No let up for Northern renters – prices up

The gap between North and South is closing – but only in terms of rent, as prices rise in the North.

Yorkshire and Humber had the highest rental price increase last year, jumping 12 per cent, according to the Move With Usrental index.

In the meantime London, which boasts the highest rents in the country, only saw a 2.5 per cent increase.

A renter in the North East is now on average £73 worse off per year, as landlords take advantage of high rental yields.

Robin King, director at Move with Us, pointed to high demand for quality rental properties and more and more tenants continuing to rent as the principal drivers behind the rise in prices.

“Gross rental yields remained at five per cent throughout Britain in 2012 with the majority of regions returning an average yield of around four per cent.

“Returns remained stable as both house prices and rents have increased at similar rates. Overall, this suggests that buy-to-let properties were a worthwhile investment in 2012,” he said.

London still leads the way in terms of yield, with returns averaging 6.1 per cent.

However, King added: “The lower entry costs in the North East and strong yield make it an interesting alternative region for investment.”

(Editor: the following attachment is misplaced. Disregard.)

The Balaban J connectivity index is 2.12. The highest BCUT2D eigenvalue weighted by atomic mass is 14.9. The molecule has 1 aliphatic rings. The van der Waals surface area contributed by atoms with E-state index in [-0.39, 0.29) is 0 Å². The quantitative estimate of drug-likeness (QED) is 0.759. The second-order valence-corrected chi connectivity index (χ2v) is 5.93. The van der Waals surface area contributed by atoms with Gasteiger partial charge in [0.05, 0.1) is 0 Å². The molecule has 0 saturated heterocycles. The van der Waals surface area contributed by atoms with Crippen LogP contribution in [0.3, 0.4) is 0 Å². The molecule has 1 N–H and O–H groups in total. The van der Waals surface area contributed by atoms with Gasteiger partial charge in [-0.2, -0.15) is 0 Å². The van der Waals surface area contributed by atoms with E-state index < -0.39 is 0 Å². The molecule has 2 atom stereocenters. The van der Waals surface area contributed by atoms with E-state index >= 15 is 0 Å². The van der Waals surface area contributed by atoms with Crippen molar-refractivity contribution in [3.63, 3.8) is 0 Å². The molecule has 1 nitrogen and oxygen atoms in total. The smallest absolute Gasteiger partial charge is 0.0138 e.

There appears to have been a kind of “stepping up” process, as the North East etc race to catch up with the rents in the rest of the country.

Growth in Wales, the North West and South West was more controlled at around five per cent, while the South East and West Midlands came in at 3.3 per cent and 2.3 per cent respectively.

Scotland was the only place where average rents fell, dropping 0.9 per cent, but East Anglia was close having only recorded 0.3 per cent growth.

“Most regions look set to return to the long term growth trend rate of 4.5 per cent to 5.5 per cent in terms of rental price inflation,” King continued.

“This is, of course, dependant on Greater London, as it has a significant impact on the overall rate across Britain both directly and indirectly. Overall we expect to see advertised rent levels in many of the high performing regions begin to settle down.”

The statistics take into account average advertised rents, rather than achieved rents.

Article courtesy of About Property

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